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Domestic Terrorists

Pakistan’s problem with the TLP must be seen in a more serious light.

By Meriam Sabih | December 2021

In recent weeks at least seven policemen were killed and over 500 injured in violent clashes with Tehreek-e-Labbaik Pakistan (TLP) as they blocked roads making their way to Islamabad. Speaking to Reuters, a Punjab police spokesman said, “TLP activists used SMG, AK 47 and pistols to target police officials as the result of which several officials were martyred.” The result? The government of Pakistan entered into yet another deal with the group, acquiesced to some of their demands of releasing prisoners and allowed TLP members to be able to contest elections.

Furthermore, the Government took TLP leader Saad Rizvi, son of late Khadim Rizvi, off its terrorism watch list and released him from prison. In return, TLP agreed to end their demand for the expulsion of the French Ambassador over caricatures of the Prophet Muhammad (PBUH) and forgo politics of violence.

These oft-repeated violent clashes serve several lessons. The government must be better prepared. Such a crowd requires advance deployment of a heavily armed national guard, or army, to keep crowds under control and protect infrastructure. They, alongside law enforcement, must be equipped with riot gear, tear gas, water cannons and all forms of protection to safeguard their own lives while they keep the streets and cities safe. Whereas protestors have a right to peacefully protest within the confines of the law, laws must be obeyed. Protestors do not have the right to terrorize others, kill police officers, or block roads they are not authorized to protest on. Perpetrators of violence must be brought to justice. The police officers who sacrificed their lives should be given the highest of honours and celebrated for their heroism for the country to set a clear narrative and appreciate their ultimate sacrifice for the nation.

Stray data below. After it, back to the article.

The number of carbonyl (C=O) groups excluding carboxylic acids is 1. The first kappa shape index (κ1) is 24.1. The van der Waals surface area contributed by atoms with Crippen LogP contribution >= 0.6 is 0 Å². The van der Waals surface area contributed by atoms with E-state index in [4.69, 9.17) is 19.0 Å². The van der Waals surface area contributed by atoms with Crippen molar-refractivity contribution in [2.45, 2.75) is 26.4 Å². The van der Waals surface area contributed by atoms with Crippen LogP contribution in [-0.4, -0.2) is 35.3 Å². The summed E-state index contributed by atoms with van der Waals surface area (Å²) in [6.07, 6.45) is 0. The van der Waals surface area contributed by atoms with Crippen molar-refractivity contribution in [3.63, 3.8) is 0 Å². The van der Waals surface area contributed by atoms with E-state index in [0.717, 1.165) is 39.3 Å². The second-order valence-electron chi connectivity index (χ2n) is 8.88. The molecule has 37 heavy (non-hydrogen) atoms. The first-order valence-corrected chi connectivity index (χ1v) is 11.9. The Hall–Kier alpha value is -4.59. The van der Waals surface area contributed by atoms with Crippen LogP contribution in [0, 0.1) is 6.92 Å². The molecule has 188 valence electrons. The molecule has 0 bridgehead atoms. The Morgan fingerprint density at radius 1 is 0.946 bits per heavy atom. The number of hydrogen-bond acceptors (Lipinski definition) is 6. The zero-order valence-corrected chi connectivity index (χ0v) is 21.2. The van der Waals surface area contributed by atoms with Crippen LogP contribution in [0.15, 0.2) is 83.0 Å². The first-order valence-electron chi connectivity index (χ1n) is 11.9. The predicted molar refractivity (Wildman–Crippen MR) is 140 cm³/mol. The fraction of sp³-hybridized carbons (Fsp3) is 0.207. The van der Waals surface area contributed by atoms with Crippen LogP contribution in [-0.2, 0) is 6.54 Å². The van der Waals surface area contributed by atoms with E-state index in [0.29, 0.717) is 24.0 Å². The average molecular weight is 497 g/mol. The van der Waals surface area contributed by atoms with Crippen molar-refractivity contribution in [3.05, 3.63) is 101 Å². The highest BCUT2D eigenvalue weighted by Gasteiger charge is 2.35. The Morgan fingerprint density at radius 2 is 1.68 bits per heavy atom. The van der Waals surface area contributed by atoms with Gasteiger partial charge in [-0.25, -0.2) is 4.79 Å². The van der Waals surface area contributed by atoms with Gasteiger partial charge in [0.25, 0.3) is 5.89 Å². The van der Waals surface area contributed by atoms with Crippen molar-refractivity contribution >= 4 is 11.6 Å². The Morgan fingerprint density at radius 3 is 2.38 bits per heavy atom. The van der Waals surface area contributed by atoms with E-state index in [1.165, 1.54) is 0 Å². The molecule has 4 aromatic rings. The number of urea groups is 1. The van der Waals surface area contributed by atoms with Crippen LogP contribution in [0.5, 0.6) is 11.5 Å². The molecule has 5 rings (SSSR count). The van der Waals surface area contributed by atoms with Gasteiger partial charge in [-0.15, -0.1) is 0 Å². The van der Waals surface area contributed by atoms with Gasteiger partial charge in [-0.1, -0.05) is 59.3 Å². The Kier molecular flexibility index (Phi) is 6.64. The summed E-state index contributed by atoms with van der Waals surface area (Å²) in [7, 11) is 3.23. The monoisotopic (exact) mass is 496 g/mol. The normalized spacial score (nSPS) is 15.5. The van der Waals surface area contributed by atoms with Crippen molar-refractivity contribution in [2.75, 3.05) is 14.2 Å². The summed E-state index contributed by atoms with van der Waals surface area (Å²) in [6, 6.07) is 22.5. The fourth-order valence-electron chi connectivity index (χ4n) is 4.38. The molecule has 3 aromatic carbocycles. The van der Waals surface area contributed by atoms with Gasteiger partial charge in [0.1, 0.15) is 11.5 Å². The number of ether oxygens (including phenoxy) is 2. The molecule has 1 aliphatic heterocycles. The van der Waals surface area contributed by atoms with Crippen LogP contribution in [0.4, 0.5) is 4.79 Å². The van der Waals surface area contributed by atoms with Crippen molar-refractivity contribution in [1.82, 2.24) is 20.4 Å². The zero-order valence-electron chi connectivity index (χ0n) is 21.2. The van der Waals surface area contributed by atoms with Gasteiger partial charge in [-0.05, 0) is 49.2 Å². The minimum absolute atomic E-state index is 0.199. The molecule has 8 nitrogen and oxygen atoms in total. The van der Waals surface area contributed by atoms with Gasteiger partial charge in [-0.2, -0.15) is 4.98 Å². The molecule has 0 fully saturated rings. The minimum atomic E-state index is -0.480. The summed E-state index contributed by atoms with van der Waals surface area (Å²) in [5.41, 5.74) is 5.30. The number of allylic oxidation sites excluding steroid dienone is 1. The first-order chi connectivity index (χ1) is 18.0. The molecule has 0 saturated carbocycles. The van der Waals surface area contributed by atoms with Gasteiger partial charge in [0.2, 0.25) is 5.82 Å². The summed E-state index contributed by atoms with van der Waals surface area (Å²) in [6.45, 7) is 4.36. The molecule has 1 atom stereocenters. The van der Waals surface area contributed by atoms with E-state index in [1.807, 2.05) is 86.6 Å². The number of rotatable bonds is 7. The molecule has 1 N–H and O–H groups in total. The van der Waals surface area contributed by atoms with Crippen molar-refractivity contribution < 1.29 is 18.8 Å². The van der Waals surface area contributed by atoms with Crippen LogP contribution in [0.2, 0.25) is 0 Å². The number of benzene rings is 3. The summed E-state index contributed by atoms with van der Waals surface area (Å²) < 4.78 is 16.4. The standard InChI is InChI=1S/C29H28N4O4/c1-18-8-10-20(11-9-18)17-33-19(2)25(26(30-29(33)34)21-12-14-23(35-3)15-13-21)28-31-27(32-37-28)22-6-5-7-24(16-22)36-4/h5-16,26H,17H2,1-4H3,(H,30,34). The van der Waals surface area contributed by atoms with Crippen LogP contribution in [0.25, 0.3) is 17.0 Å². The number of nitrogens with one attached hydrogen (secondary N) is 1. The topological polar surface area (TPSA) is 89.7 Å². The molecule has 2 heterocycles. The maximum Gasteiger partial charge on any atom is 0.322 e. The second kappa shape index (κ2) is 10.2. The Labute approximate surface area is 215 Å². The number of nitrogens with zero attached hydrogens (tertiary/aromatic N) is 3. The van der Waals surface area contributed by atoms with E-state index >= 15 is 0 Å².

What message does it serve for the government to be negotiating with those who advocate violence and use violence against the police force and politicians? The TLP group was founded by a campaign to free Mumtaz Qadri, Governor Salman Taseer’s assassin. On February 29, 2017, Pakistan hung Qadri during the tenure of the PML-N government. Qadri was hanged for assassinating Taseer, a politician from the Pakistan’s People’s Party and the governor of Punjab. Qadri had assassinated Taseer as what he called a religious duty to defend the honour of the Prophet Muhammad (PBUH). Carrying out the sentence, despite protests by TLP, showed a willingness on behalf of Pakistan’s courts, institutions, and government to curb extremism and vigilantism. The Supreme Court of Pakistan also later acquitted Asia Bibi on the basis of insufficient evidence. In 2017 TLP demonstrators used violence again and attacked the law minister’s home and yet again their demands were met.

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The author is a columnist and former contributor to Al-Jazeera America. She has a Masters degree in Political Science and can be reached at or twitter @meriamsabih

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